It is a sunny day, hot even in December as Christmas nears in a rural village in Kenya, up somewhere near the borders of Uganda and what is now South Sudan.
There is a festive spirit and the young girls are gathered and song and dance reverberate across the hills of West Pokot, bracing for ceremony.
“I thought it was a normal celebration, everyone was smiling,” recalls Domtila Chesang. “Everyone is there, watching. First there is a little cut, just a little, but then there is the second cut, everything is sliced off, and only the women can watch.”
That cut, as some people delicately call it, is a clitoridectomy. An excision. The forcible removal of the clitoris and labia – a woman’s genitals, pure and simple.
“I saw my cousin on the floor, screaming, with blood everywhere. I was hiding, no one knew I was there. And I decided I did not want that.”
Domtila stands, her dignity tinged with passion, her crimson dress a fiery surprise against the wintery sobriety of this formal United Nations meeting in Geneva’s hallowed Palais des Nations.
“I have had enough of conferences,” she challenges the audience, “enough of talking. It is now time to help us on the ground.”
And everyone applauds.
In the stuffy halls of global decision-making, dedicated diplomats edge forward on the world’s delicate issues. Even on the subject of female genital mutilation, known as FGM, there are resolutions that condemn the practice and encourage governments to pass laws against it.
Just because a law exists, however, doesn’t mean it will be applied well, or even applied at all.
So the practice continues.
While it stretches our 21st century imagination, between 100 million and 140 million girls and women alive today have undergone some form of FGM. Unless things change fast, 15 million additional girls aged 15-19 will be cut, mutilated, tortured – call it what you will – by 2020.
Cutting is an odd word here. For years it has been used to justify a practice that some have called cultural, others religious, but which is neither more nor less than torture, an effort to control women and an unequivocal violation of human rights.
There are many excuses – or “reasons” – that have been used to justify the tradition of FGM:
- It is a religious ritual, holy to Islam (not true – it predates Islam and not even the international Islamic group that represents Muslims globally, the OIC, is in favor of it)
- It preserves a woman’s virginity (yes, through pain, but should that not be her choice?)
- It is more hygienic (ah yes, with a rusty knife, on the ground, in a hut)
- It is a rite of passage into adulthood and often a prerequisite for marriage (in many societies this is true – but other less harmful rites can be substituted)
- It controls waywardness in girls and prevents them from having premarital sex (as if!) and lessens their desire for sex
- It increases fertility (now drifting into the area of myth and old wives’ tales)
- It ‘feminizes’ girls because the clitoris is seen as a male organ (and… that might mean… competition? equality?)
I cannot imagine what it must be like to be held down by half a dozen women I know and trust, at an age young enough to be lied to but old enough to doubt. The fear, the pain, the loathing.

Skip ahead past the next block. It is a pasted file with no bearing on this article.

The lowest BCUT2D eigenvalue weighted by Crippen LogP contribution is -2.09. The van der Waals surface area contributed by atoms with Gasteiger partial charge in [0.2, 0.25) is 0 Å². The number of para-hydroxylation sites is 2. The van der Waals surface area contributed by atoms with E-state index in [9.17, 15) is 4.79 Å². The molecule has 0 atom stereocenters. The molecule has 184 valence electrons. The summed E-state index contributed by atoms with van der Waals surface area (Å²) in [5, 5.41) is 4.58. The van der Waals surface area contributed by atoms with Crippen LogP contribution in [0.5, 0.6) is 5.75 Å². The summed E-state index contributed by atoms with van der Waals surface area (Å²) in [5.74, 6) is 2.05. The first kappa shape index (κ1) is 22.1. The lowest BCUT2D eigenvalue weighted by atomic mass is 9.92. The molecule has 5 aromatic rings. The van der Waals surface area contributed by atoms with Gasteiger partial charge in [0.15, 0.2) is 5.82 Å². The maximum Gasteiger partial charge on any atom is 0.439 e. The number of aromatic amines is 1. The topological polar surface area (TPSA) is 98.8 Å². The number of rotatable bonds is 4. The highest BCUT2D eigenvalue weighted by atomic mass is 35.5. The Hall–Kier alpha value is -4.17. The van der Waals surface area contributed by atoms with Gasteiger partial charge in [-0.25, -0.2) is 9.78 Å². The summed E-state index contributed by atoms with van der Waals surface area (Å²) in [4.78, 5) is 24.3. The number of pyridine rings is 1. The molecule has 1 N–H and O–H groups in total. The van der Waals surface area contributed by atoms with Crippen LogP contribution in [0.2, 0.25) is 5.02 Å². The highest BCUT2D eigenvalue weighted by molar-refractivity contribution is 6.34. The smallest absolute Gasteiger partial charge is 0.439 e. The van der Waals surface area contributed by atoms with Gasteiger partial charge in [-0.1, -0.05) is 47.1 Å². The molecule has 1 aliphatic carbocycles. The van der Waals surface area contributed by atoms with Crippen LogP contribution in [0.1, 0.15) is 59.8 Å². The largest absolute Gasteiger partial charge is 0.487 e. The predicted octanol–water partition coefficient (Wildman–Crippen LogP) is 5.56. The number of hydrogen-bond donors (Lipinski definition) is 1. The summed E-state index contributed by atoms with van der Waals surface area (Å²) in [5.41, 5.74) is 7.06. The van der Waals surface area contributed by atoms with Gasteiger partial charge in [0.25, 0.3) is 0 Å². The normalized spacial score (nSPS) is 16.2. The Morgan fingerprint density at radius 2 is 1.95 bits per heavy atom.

Many of these so-called ‘circumcisions’ are done in putrid conditions, with one knife used for dozens of girls, an ideal way to spread HIV or other blood-borne diseases. Some girls become ill, others die, now, soon or later, in childbirth when their birth canal is too small to let a baby through.
Some societies are recognizing the barbarity of the conditions under which FGM is practiced so doctors are intervening and mutilating women under anesthetic, thinking this makes it somehow more humane. Mothers may take their daughters to doctors hoping for an easier cut and if the doctor says No, the girls may end up in a hut, with a rusty knife, bleeding away on a straw pallet.
Nor is FGM limited to far-off corners of the world like Africa or Asia. FGM happens right here, in London, in New York, in Paris, often practiced by medical personnel who are still tied to their homeland’s traditions. Is that acceptable? No. Health workers should be pushing back vehemently and simply refusing to do this, educating parents instead.
It’s a complicated issue because anything cultural tends to be deeply ingrained. Change one thing and there is often a cascade effect that changes many more things and this is the type of change a conservative society – as most that oppress women are – abhors.
As Domtila stood regally – “I don’t like to speak sitting down” – she told us that the more girls know, the less they will stand for this mutilation. Recently she took part in a poster campaign organized by The Guardian‘s Campaign to End FGM and supported by the UNFPA/UNICEF Joint Programme on FGM and it made a difference. It gave people arguments to fight the practice and provided answers to some of their questions.
Each year on 6 February – designated by the United Nations as the International Day for Zero Tolerance for FGM – a shaft of light focusses on the issue and reminds us all that much has been done. Governments are investigating and passing laws, and in the most recent development a doctor in Egypt is convicted of FGM, this in a country where more than 90% of the women have been maimed.
Domtila’s road is anything but straight. It isn’t easy to stand up to family, let alone society. She did it mostly alone, with the help of British midwife Cathleen Holland who once witnessed a ceremony and was so horrified by it she decided to raise money to help.
Domtila raises funds for awareness and advocates with the Guardian’s campaign and with Kepsteno Rotwo (Abandon the Knife) pressure group, which she co-founded. She is optimistic and believes that change is coming.
“It’s not from the outside, from politicians,” she says. ” We are the ones wanting change. We, the women.”